Science and Research

Switzerland's above-average expenditure on science and research pays off: the country has the world's highest per capita number of scientific publications and patent applications. High educational standards, excellent infrastructure and stable legal and political conditions all combine to create an environment conducive to world-class research.

Clear skies over the ETH Zurich main building.
ETH Zurich is ranked among the top 20 universities in the world by various higher education league tables. © ETH Zürich

Switzerland attaches great importance to science and research, providing more funding as a percentage of GDP than the majority of OECD countries. This is not the only reason why world-class research has taken hold so deeply in Switzerland. Excellent international networking, high educational standards, stable political and legal conditions, outstanding infrastructure and societal appreciation make this possible.

The appealing and successful Swiss science and research landscape attracts researchers from all over the world: around half of all doctoral students and professors come from abroad. Many of the universities based in Switzerland are ranked quite high, internationally. Yet most research and development does not take place at public institutions, but rather at private companies.

Switzerland's outstanding international academic networking is indispensable for its top-notch research landscape. The country is home to pioneering international research projects, including CERN. It also plays a prominent role in applied technology development research.

Facts and figures on science and research in Switzerland

  • Switzerland is among the countries with the world's most dynamic research activity. Swiss funding for research and development amounted to around 3.4% of GDP in 2021. Such spending levels place it among the countries with the highest such percentages. In the OECD, it comes in at 6th place in this regard.
  • As a sum, Switzerland spends around CHF 24.6 billion on R&D. Private companies finance (73%) and conduct (53%) the largest share.
  • Switzerland's share of the global volume of scholarly publications is around 1%. Per capita, Switzerland is one of the world's most prolific countries, with a 2018–22 average of 8.8 publications per 1,000 inhabitants.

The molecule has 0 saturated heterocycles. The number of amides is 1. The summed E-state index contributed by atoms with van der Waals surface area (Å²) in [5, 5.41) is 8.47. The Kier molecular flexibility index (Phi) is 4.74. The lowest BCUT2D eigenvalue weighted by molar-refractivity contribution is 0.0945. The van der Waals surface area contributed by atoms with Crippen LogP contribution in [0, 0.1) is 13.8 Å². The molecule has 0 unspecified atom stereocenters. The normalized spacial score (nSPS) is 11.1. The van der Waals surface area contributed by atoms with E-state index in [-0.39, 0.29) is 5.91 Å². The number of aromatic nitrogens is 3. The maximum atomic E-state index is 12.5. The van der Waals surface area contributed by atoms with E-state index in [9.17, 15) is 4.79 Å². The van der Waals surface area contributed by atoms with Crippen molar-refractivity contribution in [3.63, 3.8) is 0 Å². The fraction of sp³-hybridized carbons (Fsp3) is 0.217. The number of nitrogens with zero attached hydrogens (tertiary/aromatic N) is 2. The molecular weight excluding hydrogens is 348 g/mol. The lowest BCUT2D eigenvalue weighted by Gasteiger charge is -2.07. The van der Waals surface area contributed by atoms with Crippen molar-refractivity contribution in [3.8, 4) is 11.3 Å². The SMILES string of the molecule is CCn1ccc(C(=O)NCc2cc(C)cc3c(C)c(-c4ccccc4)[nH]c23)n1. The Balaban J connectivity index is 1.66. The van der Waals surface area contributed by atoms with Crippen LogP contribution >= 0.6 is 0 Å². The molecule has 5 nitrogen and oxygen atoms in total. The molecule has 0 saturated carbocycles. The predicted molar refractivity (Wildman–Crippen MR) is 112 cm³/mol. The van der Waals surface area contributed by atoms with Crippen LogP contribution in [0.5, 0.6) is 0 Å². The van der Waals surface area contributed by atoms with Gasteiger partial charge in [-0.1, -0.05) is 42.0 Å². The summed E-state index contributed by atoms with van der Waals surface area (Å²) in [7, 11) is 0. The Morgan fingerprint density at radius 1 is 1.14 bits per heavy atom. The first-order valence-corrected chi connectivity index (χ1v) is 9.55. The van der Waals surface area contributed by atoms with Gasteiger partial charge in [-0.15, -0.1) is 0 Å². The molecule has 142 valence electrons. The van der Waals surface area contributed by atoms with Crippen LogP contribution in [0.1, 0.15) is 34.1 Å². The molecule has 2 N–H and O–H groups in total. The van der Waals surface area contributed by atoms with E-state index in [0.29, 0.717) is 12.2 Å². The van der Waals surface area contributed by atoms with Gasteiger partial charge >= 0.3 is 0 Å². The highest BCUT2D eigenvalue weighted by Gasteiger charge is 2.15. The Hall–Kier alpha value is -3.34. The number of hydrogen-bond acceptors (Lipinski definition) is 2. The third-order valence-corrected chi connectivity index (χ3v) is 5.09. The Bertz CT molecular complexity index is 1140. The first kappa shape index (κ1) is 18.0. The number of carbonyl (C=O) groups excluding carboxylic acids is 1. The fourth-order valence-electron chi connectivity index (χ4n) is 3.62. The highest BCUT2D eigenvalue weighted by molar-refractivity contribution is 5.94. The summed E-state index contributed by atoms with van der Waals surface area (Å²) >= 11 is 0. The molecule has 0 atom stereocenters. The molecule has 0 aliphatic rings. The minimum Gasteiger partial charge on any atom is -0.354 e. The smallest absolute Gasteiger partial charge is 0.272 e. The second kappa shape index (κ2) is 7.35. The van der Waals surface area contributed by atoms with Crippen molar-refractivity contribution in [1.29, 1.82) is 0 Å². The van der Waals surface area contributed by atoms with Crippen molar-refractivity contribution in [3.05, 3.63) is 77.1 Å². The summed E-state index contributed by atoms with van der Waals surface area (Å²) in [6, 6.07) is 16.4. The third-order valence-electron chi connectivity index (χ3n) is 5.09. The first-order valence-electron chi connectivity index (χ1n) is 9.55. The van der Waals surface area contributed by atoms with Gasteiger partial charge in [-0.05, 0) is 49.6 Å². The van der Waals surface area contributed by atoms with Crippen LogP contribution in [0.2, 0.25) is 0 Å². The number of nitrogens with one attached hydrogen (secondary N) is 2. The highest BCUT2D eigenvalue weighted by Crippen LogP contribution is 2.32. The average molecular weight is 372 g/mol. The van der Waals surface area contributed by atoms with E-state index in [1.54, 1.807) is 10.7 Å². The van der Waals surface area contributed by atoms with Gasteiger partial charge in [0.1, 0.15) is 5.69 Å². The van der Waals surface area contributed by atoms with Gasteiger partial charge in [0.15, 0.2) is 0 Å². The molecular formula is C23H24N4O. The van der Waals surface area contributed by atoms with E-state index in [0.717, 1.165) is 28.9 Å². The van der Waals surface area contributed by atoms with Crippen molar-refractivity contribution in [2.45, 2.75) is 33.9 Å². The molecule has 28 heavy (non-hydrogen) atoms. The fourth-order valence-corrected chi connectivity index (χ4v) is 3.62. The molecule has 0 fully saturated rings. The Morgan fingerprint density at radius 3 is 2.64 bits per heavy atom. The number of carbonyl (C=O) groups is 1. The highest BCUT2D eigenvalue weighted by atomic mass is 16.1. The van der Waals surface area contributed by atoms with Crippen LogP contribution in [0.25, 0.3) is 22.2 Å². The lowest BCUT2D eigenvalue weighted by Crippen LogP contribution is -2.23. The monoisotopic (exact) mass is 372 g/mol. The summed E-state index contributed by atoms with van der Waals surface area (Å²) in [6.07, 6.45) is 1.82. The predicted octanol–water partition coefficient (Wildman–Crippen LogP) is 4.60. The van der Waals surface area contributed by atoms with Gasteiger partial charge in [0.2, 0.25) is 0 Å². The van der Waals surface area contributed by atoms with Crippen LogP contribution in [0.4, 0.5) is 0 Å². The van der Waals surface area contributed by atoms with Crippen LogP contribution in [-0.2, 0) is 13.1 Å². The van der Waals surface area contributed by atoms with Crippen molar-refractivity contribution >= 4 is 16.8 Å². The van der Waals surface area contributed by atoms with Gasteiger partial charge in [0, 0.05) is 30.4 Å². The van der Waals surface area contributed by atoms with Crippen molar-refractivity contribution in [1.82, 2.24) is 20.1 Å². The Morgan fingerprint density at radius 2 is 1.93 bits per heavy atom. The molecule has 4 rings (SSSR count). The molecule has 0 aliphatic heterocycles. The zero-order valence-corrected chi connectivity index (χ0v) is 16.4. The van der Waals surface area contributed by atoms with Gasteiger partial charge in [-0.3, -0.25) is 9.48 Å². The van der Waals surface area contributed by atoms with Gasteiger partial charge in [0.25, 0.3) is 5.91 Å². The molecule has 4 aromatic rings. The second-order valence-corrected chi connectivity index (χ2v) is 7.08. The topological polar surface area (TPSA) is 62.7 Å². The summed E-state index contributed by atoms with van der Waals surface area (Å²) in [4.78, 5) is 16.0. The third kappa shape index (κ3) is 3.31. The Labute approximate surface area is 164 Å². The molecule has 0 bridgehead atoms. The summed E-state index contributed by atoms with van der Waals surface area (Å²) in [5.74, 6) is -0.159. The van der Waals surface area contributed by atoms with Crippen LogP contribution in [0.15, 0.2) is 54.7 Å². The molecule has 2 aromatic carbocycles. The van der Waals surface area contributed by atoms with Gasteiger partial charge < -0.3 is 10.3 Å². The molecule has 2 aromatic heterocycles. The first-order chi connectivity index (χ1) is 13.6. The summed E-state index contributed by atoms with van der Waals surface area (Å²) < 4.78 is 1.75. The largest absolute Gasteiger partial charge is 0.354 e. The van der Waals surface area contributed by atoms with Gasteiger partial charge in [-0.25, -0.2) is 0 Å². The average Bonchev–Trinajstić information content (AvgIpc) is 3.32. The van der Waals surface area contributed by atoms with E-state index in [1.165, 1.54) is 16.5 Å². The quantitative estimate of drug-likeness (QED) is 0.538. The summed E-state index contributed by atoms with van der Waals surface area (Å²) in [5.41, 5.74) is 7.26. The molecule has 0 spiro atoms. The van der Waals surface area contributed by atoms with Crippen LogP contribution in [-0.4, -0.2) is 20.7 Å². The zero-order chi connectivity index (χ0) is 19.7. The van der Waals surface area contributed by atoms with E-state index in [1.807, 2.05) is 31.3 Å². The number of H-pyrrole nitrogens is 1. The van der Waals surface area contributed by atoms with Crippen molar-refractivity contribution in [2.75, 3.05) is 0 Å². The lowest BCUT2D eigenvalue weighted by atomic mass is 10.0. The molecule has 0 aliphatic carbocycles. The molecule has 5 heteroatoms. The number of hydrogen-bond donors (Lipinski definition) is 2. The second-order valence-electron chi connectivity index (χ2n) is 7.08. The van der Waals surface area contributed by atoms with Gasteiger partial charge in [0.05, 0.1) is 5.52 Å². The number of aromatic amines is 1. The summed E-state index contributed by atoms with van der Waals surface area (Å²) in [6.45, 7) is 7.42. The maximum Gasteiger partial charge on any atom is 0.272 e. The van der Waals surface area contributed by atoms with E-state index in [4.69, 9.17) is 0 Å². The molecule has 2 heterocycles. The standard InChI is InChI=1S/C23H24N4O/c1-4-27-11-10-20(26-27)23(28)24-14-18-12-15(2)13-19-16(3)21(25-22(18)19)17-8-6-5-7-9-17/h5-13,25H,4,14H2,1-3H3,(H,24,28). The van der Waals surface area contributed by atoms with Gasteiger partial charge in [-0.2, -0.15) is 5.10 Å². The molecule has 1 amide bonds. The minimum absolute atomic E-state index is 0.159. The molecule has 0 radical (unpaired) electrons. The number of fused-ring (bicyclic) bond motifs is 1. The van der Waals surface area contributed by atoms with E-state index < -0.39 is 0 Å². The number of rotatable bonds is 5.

• Academic publications from Switzerland are highly regarded internationally: their impact is well above the global average. In the period from 2018 to 2022, Switzerland came in third on the global ranking list of all scholarly publications – after the UK and the Netherlands.
  • In the IMD World Talent Ranking and the INSEAD Global Talent Competitiveness Index, Switzerland regularly takes first place.
  • In an OECD comparison of registered patent families, Switzerland, as a small country, performs modestly. Yet in terms of patent applications per million inhabitants, Switzerland is the world's most active country: in 2020, it had 155 patent families, just ahead of Japan.
  • In the 2023 Global Innovation Index, published by Cornell University, the INSEAD business school and the World Intellectual Property Organisation (WIPO), Switzerland has come in first each year for over ten years.
  • The Swiss National Science Foundation (SNSF) promotes research in all scientific disciplines, from history and medicine to engineering, on behalf of the Swiss Confederation.
  • The Swiss Innovation Agency Innosuisse supports applied research, knowledge- and technology-transfer and the founding of start-ups. In 2022, 374 innovation projects entailing collaboration between universities and companies were approved with federal government funding of CHF 181.4 million.
  • Thanks to their achievements in the natural sciences, the two federal institutes of technology (ETH Zurich and EPFL) have earned an excellent reputation worldwide. The involvement of researchers and lecturers from outside Switzerland has a long tradition at both institutes: around 60% of the teaching staff come from abroad.
  • The federal institutes of technology are among the top 20 in international university rankings, and seven out of the twelve Swiss universities are among the world's 200 best universities.

Science and Research – Organisation and Funding

Marketable innovations as well as fundamental research – the private and public sectors divide science and research among themselves.

International Research Collaboration and Networking

Research at the highest level: CERN, with its Large Hadron Collider, and the ambitious Human Brain Project are two outstanding examples.